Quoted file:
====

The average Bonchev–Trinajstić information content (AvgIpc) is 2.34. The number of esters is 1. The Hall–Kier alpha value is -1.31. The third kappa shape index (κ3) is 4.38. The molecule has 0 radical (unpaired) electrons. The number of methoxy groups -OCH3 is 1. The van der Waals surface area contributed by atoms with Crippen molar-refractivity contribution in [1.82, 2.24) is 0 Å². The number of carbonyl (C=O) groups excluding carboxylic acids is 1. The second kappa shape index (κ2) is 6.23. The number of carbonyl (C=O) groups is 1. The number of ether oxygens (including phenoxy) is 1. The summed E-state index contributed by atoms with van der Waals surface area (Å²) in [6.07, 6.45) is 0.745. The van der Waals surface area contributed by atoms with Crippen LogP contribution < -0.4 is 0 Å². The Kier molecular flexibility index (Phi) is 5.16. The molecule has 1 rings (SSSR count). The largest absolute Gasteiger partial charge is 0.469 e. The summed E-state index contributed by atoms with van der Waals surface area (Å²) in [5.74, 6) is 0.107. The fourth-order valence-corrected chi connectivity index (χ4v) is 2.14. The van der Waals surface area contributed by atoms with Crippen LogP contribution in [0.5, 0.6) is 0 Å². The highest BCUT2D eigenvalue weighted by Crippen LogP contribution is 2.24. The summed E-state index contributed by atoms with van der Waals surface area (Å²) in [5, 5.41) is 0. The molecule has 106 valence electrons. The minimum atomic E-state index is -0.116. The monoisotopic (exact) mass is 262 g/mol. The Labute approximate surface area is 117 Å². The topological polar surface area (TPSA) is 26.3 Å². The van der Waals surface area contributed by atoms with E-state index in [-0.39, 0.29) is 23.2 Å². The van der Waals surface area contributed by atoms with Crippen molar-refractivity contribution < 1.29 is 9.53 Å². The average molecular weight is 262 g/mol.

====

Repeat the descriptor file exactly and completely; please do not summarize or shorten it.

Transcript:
The average Bonchev–Trinajstić information content (AvgIpc) is 2.34. The number of esters is 1. The Hall–Kier alpha value is -1.31. The third kappa shape index (κ3) is 4.38. The molecule has 0 radical (unpaired) electrons. The number of methoxy groups -OCH3 is 1. The van der Waals surface area contributed by atoms with Crippen molar-refractivity contribution in [1.82, 2.24) is 0 Å². The number of carbonyl (C=O) groups excluding carboxylic acids is 1. The second kappa shape index (κ2) is 6.23. The number of carbonyl (C=O) groups is 1. The number of ether oxygens (including phenoxy) is 1. The summed E-state index contributed by atoms with van der Waals surface area (Å²) in [6.07, 6.45) is 0.745. The van der Waals surface area contributed by atoms with Crippen LogP contribution < -0.4 is 0 Å². The Kier molecular flexibility index (Phi) is 5.16. The molecule has 1 rings (SSSR count). The largest absolute Gasteiger partial charge is 0.469 e. The summed E-state index contributed by atoms with van der Waals surface area (Å²) in [5.74, 6) is 0.107. The fourth-order valence-corrected chi connectivity index (χ4v) is 2.14. The van der Waals surface area contributed by atoms with Crippen LogP contribution in [0.5, 0.6) is 0 Å². The highest BCUT2D eigenvalue weighted by Crippen LogP contribution is 2.24. The summed E-state index contributed by atoms with van der Waals surface area (Å²) in [5, 5.41) is 0. The molecule has 106 valence electrons. The minimum atomic E-state index is -0.116. The monoisotopic (exact) mass is 262 g/mol. The Labute approximate surface area is 117 Å². The topological polar surface area (TPSA) is 26.3 Å². The van der Waals surface area contributed by atoms with E-state index in [-0.39, 0.29) is 23.2 Å². The van der Waals surface area contributed by atoms with Crippen molar-refractivity contribution < 1.29 is 9.53 Å². The average molecular weight is 262 g/mol.